Changing Spaces: Your August First Friday Hit List

August’s First Friday is the summer’s latest to include a notable last hurrah. The evening’s biggest party, the 25th anniversary of Midwestern Musical Co., also marks the store’s closing. Matt Kesler wraps up his years of being the Crossroads’ anchor for buying, selling and trading instruments with a big night, which includes a raffle to play the store’s famous “bash guitar” with the Guitar Bash Band and have the privilege of smashing it to pieces. (Expect additional instrument destruction.)  

In September, Luis Garcia’s Base Gallery is moving from 2011 Baltimore. Tonight’s opening — for a show by Robert Tapley Bustamante and Clark Joel — is the last of Garcia’s nine years there.

So that’s one closure and one impending move, but here’s a new spot: Heinrich Toh’s Fraction Print Studio (130 West 18th Street). Breathing fresh life into the former Spray Booth Gallery location, Toh plans to open his doors every First Friday and this month shows his own work alongside Alessandra Dzuba’s. Their collaborative exhibit uses nature and texture to explore ideas of evolution, life, death and connections (or disconnections).

At Hilliard Gallery (1820 McGee), Teresa Magel is seeing whether she can make a great big collective wish come true. By opening night, she’ll have finished turning the thousand wishes that she has amassed this year from anonymous scribblers — wishes that range from the mean-hearted to the heartbreaking to the trivial — into 1,000 origami cranes. In Japanese culture, doing so is supposed to bring about a positive wish outcome. A corresponding body of new paintings invites us to think about being careful what we wish for. These images incorporate her signature style: dreamlike renditions of calm female figures beset with flowers, hummingbirds and other natural elements conveying fragility and serenity.

Two other artists are staging their new solo exhibitions in annual terms: Christine LaValley presents paintings created from a form of meditation. My Mythology Is Personal, at Main Street Gallery (1610 Main, above Anton’s Taproom), contains symbols that are relevant to her but translate into geometric studies that do not require a key. Twisting Facebook and selfie culture, Erica Kuschel has created a 365-day photographic journal — real prints, nonephemeral text — for A Year in a Blink, showing at Locust Factory (504 East 18th Street). The exhibition asks us to watch her daily life, which, according to gallery materials, includes “dressing for a party; playing with her pet ferret; relaxing with her boyfriend; despairing or reveling over her hair or body shape; celebrating birthdays, anniversaries, and holidays or the random awesome day,” and much more.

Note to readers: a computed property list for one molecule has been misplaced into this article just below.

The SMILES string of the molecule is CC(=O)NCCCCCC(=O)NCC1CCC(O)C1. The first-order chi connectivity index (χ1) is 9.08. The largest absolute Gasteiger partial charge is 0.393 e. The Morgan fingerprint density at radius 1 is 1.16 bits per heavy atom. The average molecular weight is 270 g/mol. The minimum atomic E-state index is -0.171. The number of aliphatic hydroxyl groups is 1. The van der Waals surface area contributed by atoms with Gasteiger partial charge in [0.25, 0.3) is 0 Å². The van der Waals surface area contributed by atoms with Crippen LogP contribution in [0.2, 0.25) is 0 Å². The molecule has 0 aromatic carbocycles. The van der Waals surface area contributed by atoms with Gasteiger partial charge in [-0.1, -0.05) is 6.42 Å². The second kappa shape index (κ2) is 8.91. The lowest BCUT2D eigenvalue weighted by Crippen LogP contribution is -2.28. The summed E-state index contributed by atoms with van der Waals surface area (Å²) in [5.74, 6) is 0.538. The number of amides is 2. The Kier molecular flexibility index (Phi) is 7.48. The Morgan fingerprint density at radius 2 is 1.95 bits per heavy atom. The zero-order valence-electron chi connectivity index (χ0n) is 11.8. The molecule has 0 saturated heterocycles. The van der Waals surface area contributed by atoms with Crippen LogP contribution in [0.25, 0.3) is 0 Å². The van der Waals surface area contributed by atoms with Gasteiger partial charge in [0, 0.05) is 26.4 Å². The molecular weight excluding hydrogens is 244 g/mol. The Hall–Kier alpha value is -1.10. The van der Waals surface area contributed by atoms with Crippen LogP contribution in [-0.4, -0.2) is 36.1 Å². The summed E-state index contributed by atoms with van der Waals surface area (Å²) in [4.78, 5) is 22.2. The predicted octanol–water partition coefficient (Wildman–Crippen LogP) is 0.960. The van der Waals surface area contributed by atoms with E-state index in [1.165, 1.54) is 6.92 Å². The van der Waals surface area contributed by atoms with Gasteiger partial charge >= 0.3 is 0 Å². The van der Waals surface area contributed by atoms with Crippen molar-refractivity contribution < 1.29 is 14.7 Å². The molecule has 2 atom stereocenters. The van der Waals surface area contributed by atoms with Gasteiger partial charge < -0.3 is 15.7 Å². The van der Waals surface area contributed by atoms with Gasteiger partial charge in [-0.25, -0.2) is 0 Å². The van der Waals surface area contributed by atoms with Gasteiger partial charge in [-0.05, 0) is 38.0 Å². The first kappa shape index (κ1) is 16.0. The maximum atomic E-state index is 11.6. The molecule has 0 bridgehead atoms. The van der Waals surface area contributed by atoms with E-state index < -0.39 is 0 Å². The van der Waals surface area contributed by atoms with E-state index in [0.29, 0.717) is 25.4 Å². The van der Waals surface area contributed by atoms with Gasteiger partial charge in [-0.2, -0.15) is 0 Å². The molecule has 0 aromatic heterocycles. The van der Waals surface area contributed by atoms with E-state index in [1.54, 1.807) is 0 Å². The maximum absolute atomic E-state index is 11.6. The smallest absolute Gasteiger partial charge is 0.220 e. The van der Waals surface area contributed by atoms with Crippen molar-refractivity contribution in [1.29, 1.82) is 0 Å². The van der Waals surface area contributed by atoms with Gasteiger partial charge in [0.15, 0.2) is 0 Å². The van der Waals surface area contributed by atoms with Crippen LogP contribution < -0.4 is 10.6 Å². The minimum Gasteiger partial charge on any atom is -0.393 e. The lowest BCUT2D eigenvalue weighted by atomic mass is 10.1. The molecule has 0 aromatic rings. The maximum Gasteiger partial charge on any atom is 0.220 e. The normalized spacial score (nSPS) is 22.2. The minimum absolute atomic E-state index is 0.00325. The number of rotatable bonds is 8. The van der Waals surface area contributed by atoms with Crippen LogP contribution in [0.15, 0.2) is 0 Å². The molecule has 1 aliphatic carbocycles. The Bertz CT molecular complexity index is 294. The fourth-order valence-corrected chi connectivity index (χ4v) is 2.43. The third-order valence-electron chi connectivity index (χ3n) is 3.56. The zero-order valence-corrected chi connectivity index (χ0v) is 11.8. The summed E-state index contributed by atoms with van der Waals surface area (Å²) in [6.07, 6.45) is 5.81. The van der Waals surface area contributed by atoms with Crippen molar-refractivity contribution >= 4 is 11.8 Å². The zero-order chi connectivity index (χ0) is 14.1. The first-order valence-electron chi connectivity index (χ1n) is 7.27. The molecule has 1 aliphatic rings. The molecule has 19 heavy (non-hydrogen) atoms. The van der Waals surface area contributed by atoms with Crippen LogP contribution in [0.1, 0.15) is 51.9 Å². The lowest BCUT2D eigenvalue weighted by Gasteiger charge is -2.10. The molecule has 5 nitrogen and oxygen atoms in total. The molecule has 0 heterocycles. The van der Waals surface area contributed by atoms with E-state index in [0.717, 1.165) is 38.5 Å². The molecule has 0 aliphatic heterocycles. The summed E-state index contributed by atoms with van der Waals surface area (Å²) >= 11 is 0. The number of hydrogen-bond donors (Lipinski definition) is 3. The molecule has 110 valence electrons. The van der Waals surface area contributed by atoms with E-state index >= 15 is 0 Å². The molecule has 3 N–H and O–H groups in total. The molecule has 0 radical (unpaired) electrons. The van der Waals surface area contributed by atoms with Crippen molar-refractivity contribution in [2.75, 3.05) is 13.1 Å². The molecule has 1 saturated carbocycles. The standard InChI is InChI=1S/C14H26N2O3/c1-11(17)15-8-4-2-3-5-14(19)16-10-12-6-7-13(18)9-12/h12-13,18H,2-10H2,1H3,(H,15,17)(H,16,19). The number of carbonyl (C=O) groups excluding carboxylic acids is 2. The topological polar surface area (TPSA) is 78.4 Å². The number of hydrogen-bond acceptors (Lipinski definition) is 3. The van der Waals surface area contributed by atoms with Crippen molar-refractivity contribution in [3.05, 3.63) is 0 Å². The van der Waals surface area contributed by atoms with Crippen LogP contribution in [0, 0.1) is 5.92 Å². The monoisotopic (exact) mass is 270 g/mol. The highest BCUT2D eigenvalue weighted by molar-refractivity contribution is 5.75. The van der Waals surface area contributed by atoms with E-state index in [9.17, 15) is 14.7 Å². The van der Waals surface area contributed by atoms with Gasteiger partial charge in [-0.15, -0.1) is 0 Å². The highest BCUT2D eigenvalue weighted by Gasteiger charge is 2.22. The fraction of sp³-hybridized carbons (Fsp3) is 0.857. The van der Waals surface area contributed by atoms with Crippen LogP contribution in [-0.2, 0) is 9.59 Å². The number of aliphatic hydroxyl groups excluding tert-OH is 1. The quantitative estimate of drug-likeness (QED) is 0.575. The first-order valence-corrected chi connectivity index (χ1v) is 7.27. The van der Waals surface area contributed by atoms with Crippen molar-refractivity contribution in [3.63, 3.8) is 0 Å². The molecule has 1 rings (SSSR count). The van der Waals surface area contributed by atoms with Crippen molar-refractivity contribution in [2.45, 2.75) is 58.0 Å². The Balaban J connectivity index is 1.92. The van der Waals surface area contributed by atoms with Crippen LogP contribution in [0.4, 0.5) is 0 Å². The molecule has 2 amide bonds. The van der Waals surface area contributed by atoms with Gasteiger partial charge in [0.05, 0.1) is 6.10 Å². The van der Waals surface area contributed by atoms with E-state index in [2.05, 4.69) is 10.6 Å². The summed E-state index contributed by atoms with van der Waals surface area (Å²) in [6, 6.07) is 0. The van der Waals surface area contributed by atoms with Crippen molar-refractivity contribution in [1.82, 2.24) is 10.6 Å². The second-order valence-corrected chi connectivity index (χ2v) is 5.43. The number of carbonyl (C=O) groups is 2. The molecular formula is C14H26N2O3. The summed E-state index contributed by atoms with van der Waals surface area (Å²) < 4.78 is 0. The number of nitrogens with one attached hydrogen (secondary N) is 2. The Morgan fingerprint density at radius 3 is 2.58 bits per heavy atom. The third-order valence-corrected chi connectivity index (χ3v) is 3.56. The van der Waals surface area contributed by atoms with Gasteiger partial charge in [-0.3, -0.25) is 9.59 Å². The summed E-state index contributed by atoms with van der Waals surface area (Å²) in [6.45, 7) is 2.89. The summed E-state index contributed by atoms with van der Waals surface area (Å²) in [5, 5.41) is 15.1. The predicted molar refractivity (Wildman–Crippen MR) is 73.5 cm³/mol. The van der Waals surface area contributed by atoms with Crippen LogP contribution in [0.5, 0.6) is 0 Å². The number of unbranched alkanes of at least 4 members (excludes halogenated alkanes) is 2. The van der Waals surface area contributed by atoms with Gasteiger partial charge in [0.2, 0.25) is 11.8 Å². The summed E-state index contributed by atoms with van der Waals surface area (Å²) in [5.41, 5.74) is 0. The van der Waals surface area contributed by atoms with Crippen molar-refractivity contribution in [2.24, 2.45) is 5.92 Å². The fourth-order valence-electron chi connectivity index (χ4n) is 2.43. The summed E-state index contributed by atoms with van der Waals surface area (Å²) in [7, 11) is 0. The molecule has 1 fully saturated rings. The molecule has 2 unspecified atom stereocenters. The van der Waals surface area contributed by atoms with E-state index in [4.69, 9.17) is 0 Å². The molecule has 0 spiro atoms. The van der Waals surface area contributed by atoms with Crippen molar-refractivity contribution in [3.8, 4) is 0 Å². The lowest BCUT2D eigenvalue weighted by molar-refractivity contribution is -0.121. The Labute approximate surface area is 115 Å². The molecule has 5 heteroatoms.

Civilian, a new publication, celebrates its first issue tonight (read more about it here) at Front/Space (217 West 18th Street) and dovetails with an exhibition series of the same name.

Garcia Squared Contemporary (115 West 18th Street) shows a smart new exhibition by Alejandro Figueredo Diaz-Perera, a Cuban multimedia artist whose work, the statement says, “originates in the selection of random points of entry into the existential debate.” Expect a site-specific installation created from ashes and clay on the walls of the gallery, along with several video pieces, one of which is one-night-only and highly worthwhile: the documentation of a dual performance with Cara Diaz-Lewis that shows the two of them using national flags (American and Cuban) dipped in bleach and bleeding their colors as the artists wash the windows of the Defibrillator gallery in Chicago and recite from their earlier online argument, mimicking the state of U.S.-Cuban relations.

Off the beaten path (that is, in midtown), the Writers Place (3607 Pennsylvania) puts on a show titled PIX, by Will Meier, a relatively recent Kansas City Art Institute grad and a Charlotte Street Foundation studios program resident. He moves fluidly between mediums and here calls his work “paintings,” in quotation marks, saying the art explores questions such as the difference between reading and seeing or why reading is something so hard to do with company (whereas looking at a painting is not necessarily so difficult). He says he’s “toying with the mind’s eye as a canvas, imagistic language as pigment, and the stark formal arrangement of block-justified Myriad Pro as a brush.” (If you talk with Meier for a few minutes, this will make perfect sense.)

The Leedy-Voulkos Art Center (2012 Baltimore) is fresh from a midsummer spruce-up, and there’s new work in all of its galleries. One exception, a continuation of Kristopher Clarke’s Sum Good, Sum Bad & Sum Ugly, remains in the lower-level gallery. Though the quality of his paintings varies, that seeming disparity indicates willingness to search and experiment, and there are some gems here that reveal growing talent. Clark’s rich, layered compositions incorporate symbols and repeated patterns that offer pages of narrative on just a single two-dimensional plane.

Click here for a full list of First Friday gallery openings and events.

Categories: Art